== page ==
Silicon Valley is a place of immense wealth—and punishing poverty. Long before Donald Trump became president, the subcontracted workers who provide critical services to tech companies throughout the Valley faced a litany of challenges: low wages, high housing prices, racial discrimination, and hostile immigration authorities, among others. Now they’re dealing with Trump, who threatens to make all of their existing problems worse, and add many more to the list.
We spoke to Maria Noel Fernandez, campaign director of Silicon Valley Rising, about organizing Silicon Valley’s tech-service workforce and how it fits into the fight against Trump. We talked about the power of collective action, and its potential not only to improve the lives of workers but also to produce meaningful political change.
What is Silicon Valley Rising, when was it founded, and what kind of work does it do?
Silicon Valley Rising is a campaign to inspire the tech sector to build an inclusive middle class here in its home region. In 2014, it was becoming clear that the economy was bouncing back from the recession in a major way—but our communities weren’t. One in three working households were making too little to get by.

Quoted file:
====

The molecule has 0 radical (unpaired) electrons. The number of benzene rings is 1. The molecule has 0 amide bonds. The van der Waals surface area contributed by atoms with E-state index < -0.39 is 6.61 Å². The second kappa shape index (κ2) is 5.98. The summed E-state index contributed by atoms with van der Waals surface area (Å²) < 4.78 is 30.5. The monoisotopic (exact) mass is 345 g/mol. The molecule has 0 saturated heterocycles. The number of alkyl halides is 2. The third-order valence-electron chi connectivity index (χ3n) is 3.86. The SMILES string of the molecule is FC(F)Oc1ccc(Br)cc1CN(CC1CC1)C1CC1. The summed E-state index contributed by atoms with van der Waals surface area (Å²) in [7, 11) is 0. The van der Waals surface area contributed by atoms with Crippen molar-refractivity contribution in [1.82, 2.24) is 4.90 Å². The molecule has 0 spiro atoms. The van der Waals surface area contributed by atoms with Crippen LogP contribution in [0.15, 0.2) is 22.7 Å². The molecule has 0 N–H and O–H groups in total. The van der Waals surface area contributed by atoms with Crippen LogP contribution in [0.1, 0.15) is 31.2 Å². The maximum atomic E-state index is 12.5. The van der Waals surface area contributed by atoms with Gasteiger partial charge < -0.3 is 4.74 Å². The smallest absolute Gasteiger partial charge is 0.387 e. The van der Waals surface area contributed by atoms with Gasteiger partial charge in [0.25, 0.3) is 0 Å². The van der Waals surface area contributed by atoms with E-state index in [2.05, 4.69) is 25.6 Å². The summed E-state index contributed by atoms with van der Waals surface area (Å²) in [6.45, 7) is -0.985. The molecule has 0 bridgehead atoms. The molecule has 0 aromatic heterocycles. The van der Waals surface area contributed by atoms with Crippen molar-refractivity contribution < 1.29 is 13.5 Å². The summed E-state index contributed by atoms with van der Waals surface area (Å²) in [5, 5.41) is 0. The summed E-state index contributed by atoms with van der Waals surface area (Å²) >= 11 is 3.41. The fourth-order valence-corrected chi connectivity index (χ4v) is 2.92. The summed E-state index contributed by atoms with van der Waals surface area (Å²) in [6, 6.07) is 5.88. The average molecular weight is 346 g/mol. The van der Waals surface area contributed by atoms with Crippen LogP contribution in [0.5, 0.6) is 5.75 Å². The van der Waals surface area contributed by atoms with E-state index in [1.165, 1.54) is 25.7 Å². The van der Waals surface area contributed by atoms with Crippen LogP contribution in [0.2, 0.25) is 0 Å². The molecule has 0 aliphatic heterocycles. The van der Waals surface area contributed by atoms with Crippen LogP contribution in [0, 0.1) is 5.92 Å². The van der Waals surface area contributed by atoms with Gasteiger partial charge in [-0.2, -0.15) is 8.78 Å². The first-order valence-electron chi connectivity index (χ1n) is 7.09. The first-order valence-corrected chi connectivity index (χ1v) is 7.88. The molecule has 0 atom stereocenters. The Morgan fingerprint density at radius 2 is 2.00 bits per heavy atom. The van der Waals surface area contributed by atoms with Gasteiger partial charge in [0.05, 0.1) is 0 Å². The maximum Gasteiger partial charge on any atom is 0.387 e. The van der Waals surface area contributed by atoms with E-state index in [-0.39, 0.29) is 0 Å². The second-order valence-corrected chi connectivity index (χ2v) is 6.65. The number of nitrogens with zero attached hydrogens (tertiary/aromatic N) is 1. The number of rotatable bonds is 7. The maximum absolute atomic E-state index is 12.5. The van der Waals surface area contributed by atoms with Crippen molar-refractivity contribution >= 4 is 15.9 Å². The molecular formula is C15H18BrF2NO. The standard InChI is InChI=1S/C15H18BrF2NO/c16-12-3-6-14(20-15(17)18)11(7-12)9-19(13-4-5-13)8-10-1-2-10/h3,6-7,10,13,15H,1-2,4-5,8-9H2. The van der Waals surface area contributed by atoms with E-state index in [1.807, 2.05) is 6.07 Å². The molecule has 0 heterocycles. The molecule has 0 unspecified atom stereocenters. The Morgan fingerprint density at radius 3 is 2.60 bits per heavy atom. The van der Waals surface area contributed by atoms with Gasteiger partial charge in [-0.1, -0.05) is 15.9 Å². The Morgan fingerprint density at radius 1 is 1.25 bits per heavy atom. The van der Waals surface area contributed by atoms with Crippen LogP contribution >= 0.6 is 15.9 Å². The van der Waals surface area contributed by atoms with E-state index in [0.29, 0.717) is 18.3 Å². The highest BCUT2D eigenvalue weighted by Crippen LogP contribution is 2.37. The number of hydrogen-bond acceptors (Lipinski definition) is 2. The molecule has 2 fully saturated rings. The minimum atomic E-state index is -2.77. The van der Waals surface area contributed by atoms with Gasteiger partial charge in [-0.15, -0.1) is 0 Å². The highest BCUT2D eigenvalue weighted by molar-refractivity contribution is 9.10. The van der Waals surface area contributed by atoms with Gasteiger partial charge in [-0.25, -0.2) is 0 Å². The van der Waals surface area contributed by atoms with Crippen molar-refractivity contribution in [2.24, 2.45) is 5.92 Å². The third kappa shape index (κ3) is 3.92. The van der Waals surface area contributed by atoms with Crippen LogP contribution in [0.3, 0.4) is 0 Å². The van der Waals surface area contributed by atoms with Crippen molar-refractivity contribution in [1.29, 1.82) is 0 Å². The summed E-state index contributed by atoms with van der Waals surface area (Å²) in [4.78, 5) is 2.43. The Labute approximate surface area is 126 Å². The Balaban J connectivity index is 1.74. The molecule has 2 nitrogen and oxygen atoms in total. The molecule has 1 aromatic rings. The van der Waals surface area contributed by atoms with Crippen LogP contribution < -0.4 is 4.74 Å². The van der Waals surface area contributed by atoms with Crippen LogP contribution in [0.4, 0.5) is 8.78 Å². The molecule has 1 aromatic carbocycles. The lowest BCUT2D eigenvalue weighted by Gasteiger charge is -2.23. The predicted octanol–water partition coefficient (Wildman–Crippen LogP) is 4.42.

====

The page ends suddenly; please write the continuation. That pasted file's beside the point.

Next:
We held a big community meeting that spring with low-wage workers, housing advocates, clergy, immigrant leaders, and unions. Everybody brought their piece of the puzzle to try to put together a solution.
We realized that moment was a lot like all the other moments we’ve seen the Silicon Valley economy boom. There are a lot of patterns, like subcontracting, that allow the industry to do really well at the same time that many of its workers and neighbors aren’t. We knew it divided along racial lines. We needed to tell the story of how this could be possible.
This was at the same time when tech was getting a lot of scrutiny for not having enough diversity in its workforce. Which was funny because we were talking to plenty of African Americans and Latinos working for tech—the security officers, the janitors, the cafeteria workers, the folks driving the Google bus. But they don’t show up in the diversity numbers because they don’t work directly for the tech companies. They work for subcontractors.
So we published a report that summer saying that tech’s real diversity problem is occupational segregation: You’ve got white and Asian workers directly employed by the tech companies earning six figures, and you’ve got black and brown workers on the exact same campuses employed by subcontractors, earning barely more than minimum wage.
We had one cafeteria worker who was living with her three kids in one bedroom of her ex-mother-in-law’s house because that was all they could afford. She reached the breaking point when her kids wanted a Christmas tree but they couldn’t have one because there was literally nowhere to put it in that one room. So they moved out to the Central Valley. Rent was cheaper, but that left her commuting four hours a day to her job and never seeing her kids.